And there’s a good chance that you’re already letting your customers do the storytelling.
One of the most famous testimonials ever became the basis of a long-term, multi-media ad campaign for Remington electric razors. “I liked it so much, I bought the company” claimed Victor Kiam, then owner of Remington, in a series of print, TV and radio commercials that appeared around the world. In eight words, he told a story that moved millions of products.
Testimonials instill trust and show social proof. And they usually cost nothing.
Vandelay Design compiled a list of 16 examples of “website testimonials done right”.
In addition to developing the confidence and trust of a testimonial, customer-authored reviews of your products or business give potential customers a valuable tool for making a purchase decision.
Amazon.com makes an art of the customer review. The image below shows just some of the 2,054 customer reviews Amazon has published for the DVD of the film “Jack Ryan: Shadow Recruit”. In so doing, they not only let the customer tell the story of the product, but they simultaneously turn themselves into a rival for rottentomatoes.com, and their customers into amateur movie critics, all without authoring a word or paying anyone else to do so.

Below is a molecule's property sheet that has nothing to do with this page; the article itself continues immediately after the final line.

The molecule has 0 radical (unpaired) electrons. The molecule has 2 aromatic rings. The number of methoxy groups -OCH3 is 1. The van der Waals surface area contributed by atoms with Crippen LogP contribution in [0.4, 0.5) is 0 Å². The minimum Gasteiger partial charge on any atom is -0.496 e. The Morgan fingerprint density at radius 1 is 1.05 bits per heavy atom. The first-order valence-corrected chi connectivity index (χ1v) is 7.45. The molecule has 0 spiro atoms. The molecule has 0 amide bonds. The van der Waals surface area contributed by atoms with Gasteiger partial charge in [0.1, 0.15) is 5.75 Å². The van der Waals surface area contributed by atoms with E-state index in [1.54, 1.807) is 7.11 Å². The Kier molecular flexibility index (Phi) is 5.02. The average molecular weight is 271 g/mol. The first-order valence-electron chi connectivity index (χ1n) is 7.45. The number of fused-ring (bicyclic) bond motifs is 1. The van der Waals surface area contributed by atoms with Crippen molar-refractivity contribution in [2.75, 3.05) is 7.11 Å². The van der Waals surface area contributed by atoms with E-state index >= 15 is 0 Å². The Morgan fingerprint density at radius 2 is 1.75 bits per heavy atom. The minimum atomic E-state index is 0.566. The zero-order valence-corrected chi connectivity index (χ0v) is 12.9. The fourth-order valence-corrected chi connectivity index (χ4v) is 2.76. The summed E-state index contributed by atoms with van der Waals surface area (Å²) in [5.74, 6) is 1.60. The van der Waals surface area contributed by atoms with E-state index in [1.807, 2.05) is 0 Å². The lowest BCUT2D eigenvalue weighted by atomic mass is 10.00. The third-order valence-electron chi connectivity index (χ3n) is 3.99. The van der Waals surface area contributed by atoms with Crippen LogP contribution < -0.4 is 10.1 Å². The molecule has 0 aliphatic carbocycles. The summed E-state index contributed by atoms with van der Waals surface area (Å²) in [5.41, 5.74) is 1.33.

You need look no further than the runaway popularity of image-based social platforms like Pinterest and Instagram for evidence of your customers’ ability to generate massive amounts of visual content. And every picture tells a story, doesn’t it?
From athletic wear to cookbooks, many more products and services lend themselves to visual storytelling than you might think.
GlamGlow makes mud beautiful, or at least eye-catching, by encouraging customers to become “glamaholics” and submit selfies of themselves using GlamGlow’s cosmetic mud applications.
SEO Bonus: Not only does customer-generated content help you tell your story without really trying, but it helps you boost your SEO without hiring a whiz kid. Check the “testimonial” image above. It cleverly uses the keywords “affiliate programs” and “WP themes”.
So it’s up to you. You can do the heavy lifting of storytelling yourself, or reduce your burden, and get better results, by letting your customers tell your story for you – by telling theirs.